They say the brain is like a computing machine and runs programs like a PC.
However, teachers know well that students don’t like to process information like computers. And neuroscience tells us that the brain learns more when the body is also engaged.
Shall we take action to introduce movement into lessons to increase learning, activate the students, and engage them in learning?
The course is designed to help teachers realize how much more effective their lessons can be when they exploit the connection between movement, learning, and play as contemporary neuroscience suggests.
Participants will learn to create positive change in the classrooms by using active games and movement as primary tools. The course will also explore the importance of play for better motivation and less stress, and how it can be used to improve students’ concentration. Hence, participants will practice yoga exercises for kids, and have the opportunity to share their own ideas on how to fix lack of motivation.
Additionally, the course will provide new ideas on how to use movement and play to learn and revise teaching content, through teamwork and the creation of common digital materials. Finally, participants will learn how to make an outdoor classroom and engage in active breaks, all while having fun and playing.
Participants will be involved in an active learning process, focusing on personal experience and self-expression, combining cognitive and physical elements to learn how neuroscience works.
By the end of the course, participants will have a deeper understanding of the importance of movement and play in the classroom and be equipped with practical tools from educational methodologies such as active, collaborative, and student-centered learning to implement this approach in their teaching.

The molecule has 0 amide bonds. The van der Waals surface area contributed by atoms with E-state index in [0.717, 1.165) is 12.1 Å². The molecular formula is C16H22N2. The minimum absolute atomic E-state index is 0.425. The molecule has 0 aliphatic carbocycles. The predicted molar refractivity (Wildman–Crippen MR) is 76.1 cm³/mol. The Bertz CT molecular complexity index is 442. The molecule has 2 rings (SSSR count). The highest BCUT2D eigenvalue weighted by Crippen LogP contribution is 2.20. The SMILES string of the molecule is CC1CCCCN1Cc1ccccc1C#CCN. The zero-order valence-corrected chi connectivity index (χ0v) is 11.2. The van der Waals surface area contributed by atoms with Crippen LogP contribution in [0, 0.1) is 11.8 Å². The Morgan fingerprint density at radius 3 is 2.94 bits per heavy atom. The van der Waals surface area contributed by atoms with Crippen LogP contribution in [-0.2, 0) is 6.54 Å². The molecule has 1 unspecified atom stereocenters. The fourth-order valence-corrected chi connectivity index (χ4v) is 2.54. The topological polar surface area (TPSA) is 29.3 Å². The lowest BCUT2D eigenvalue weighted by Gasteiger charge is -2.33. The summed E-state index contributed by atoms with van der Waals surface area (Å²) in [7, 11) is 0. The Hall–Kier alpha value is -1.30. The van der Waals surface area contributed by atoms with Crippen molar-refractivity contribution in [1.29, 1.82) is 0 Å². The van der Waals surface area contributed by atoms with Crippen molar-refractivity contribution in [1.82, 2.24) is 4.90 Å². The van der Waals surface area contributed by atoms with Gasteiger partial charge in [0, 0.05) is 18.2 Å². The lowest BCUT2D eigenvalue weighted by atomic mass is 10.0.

The course will help the participants to:
- Explain the link between movement, learning, and play from a neuroscience perspective;
- Develop strategies and techniques for incorporating movement and play into classroom activities to increase learning outcomes;
- Demonstrate yoga exercises for kids and other active games that can be used to improve students’ concentration and motivation;
- Design and implement an outdoor classroom and active breaks to promote engagement and fun in learning;
- Apply educational methodologies such as active, collaborative, and student-centered learning to incorporate movement and play into teaching practices.
Day 1 – Neuroeducation: a short introduction
- Introduction to the course, introduction of teacher and participants;
- Icebreaker activities;
- Identification of the needs and goals of each participant;
- What happens in children’s brains when they learn?
- Empirically informed teaching based on neuroscientific evidence.
Day 2 – The importance of movement
- What happens to the body and brain when we are moving?
- How to improve learning through movement;
- Practical activities and case studies.
Day 3 – Playing to increase motivation and reduce stress
- Motivation and lack of motivation: sharing of best practices;
- Children’s motivation according to neuroscience;
- Yoga exercises for kids;
- Strategies and techniques that help to motivate and improve students’ concentration.
Day 4 – Engaging the brain through play and movement
- Using movement and play to do a break in class;
- Introducing movement and play to teach curricular content;
- Creating common digital materials.
Day 5 – Playing, learning, and fun
- Outdoor education;
- Examples of active breaks;
- Team working to make new examples and ideas.
Day 6 – Course closure and cultural activities
- Round up of acquired competencies, feedback, and discussion;
- Awarding of the course Certificate of Attendance;
- Excursion and other external cultural activities.